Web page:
Eggenberger Allee 90, Graz, Styria, 8020, Austria

    Sight Details

    State rooms and guided tour €15; Alte Galerie, Archaeology Museum, Coin Cabinet and Park €9.50; 24-hour ticket valid for all museums of Landesmuseum €15 Park and Gardens: Apr.–Oct. 8 am–7 pm, State-room tours Apr.–Oct., Tues.–Sun. 10, 11, noon, 2, 3, and 4, Alte Galerie, Archaeology Museum and Coin Cabinet: Apr.–Oct., Wed- Sun. 10–5 State Rooms closed Nov.–Mar., other museums closed Mon. and Nov.--Mar. requires as part of a guided tour
  • 5. Alter Platz

    The old town square of Klagenfurt, or Alter Platz, is still the center of the city. Brightly colored buildings dating from the 12th century frame this pedestrian meeting area. A Trinity Column representing God, Jesus Christ, and the Holy Spirit, dating from 1680, now stands in the Alter Platz. These columns were built all over Europe as a thanks to God from the people for having survived the plague that killed nearly 25 million Europeans during the Middle Ages. The brightly colored yellow building is the old town hall.

    Alter Platz, Klagenfurt, Carinthia, 9020, Austria
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  • 6. Austrian Open-Air Museum

    Blanketing more than 100 acres of hilly woodland, the Austrian Open-Air Museum is worth a visit. A fascinating collection of about 80 authentic farmhouses, barns, Alpine huts, working water mills, forges, and other rural structures dating from the 16th century through the early 20th century has been moved to this site from seemingly every province of Austria. Buildings that otherwise would have been lost in the rush to "progress" have been preserved complete with their original furnishings. Most are open to visitors, and in several of them artisans can be seen at work, sometimes in period costume. It is also possible to have a guided tour in English. There is a restaurant serving regional specialties and a café by the entrance. You can reach the Austrian Open-Air Museum by car from Graz via Route 67 to Gratkorn, by train (25 minutes, with a change) to Stübing and a 2-km (1½-mile) walk from there, or by municipal bus (35 minutes) from the train station directly to Freilichtmuseum Stübing.

    Enzenbach 32, Deutschfeistritz, Styria, 8121, Austria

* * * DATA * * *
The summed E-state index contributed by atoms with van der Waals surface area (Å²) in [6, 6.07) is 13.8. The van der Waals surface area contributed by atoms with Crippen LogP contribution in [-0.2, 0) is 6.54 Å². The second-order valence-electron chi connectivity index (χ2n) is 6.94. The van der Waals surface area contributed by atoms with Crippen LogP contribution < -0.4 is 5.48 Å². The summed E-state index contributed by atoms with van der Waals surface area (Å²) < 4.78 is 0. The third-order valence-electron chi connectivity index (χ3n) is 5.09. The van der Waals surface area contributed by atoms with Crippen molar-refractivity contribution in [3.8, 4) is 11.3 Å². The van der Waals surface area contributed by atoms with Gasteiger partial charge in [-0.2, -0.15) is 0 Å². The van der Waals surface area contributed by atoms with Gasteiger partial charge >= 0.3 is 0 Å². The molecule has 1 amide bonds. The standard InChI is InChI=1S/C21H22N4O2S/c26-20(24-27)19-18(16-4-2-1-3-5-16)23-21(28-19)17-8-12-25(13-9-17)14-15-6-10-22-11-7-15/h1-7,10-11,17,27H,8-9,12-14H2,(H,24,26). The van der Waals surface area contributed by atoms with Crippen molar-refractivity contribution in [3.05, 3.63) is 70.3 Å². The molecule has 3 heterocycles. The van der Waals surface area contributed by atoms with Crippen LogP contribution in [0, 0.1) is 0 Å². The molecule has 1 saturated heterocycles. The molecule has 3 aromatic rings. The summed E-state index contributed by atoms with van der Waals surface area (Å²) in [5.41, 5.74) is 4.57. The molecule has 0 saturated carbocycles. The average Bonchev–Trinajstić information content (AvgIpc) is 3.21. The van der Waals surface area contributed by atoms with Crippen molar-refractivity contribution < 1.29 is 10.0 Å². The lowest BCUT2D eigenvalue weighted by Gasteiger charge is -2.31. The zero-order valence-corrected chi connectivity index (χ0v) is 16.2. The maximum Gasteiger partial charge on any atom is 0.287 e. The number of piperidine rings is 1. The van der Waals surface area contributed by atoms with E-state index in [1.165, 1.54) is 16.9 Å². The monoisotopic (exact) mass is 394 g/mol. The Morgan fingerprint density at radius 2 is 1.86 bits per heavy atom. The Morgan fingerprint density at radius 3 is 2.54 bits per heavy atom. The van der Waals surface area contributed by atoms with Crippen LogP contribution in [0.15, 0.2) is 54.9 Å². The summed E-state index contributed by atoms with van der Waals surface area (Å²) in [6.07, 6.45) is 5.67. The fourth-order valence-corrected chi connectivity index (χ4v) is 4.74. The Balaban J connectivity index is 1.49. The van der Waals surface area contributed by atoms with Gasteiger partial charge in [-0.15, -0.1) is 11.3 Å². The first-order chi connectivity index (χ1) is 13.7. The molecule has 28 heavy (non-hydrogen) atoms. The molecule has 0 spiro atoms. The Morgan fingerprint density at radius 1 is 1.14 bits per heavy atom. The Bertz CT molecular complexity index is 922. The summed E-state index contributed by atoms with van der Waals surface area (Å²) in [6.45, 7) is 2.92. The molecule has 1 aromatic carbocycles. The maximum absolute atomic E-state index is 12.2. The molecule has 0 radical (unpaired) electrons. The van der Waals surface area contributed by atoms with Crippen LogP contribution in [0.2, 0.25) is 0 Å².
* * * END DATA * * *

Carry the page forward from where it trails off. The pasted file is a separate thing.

Sight Details

    Rate Includes: €10, Closed Nov.–Mar., Apr.–Oct., daily 9–5; last admission at 4
  • 7. Burg

    The scanty remains of this former imperial palace now house government offices. Most of this uninspired structure is from the 19th and 20th centuries, but two noteworthy vestiges of the original 15th-century stronghold remain: the Burgtor (palace gate), which opens into the sprawling Stadtpark (municipal park), and the unusual 49-step, 26-foot carved stone double-spiral Gothic staircase from 1494 to 1500, in the hexagonal tower at the far end of the first courtyard. While meandering around take note of the Spor, a statue of a seed, which represents the center of Graz.

    Hofgasse 15, Graz, Styria, 8010, Austria
  • 8. Church of St. Barbara

    Bärnbach offers the amazing vision of the Church of St. Barbara; it was completely redone in 1988 by the late Austrian painter and architect Friedensreich Hundertwasser. The exterior is a fantasy of symbols in brilliant colors and shapes, including 12 towers representing all of the world's religions. A tour is available and must be booked in advance at the rectory; it costs €3 and lasts an hour.

    Piberstrasse 15, Bärnbach, Styria, 8572, Austria

    Sight Details

    Rate Includes: Voluntary donation without tour, Daily 8–6
  • 9. Dom

    Gurk's claim to fame is its massive Romanesque Dom topped by two onion cupolas and considered the most famous religious landmark in Carinthia. It was founded in the 11th century by Hemma, Countess of Zeltschach, who after losing her two sons and husband decided to turn to religious works. She tied two oxen to a cart and let them walk until they stopped on their own. At that spot, she founded a cloister and gave all her belongings to the church to build a cathedral. Construction on the cathedral began in 1140 and ended in 1200, though Hemma wasn't canonized until 1938. Her tomb is in the crypt, whose ceiling, and hence the cathedral itself, is supported by 100 marble pillars. The Hemma-Stein, a small, green-slate chair from which she personally supervised construction, is also here, and alleged to bring fertility to barren women. In the church itself, the high altar is one of the most important examples of the early Baroque in Austria. Note the Pietà by George Rafael Donner, who is sometimes called the Austrian Michelangelo. Be sure to visit the bishop's chapel, which features rare late-Romanesque and Gothic frescoes. At the end of August and in early September, a concert series is held in the cathedral. Tours may be restricted by church services, but run daily at 11 and 2:30. Advanced reservations are required.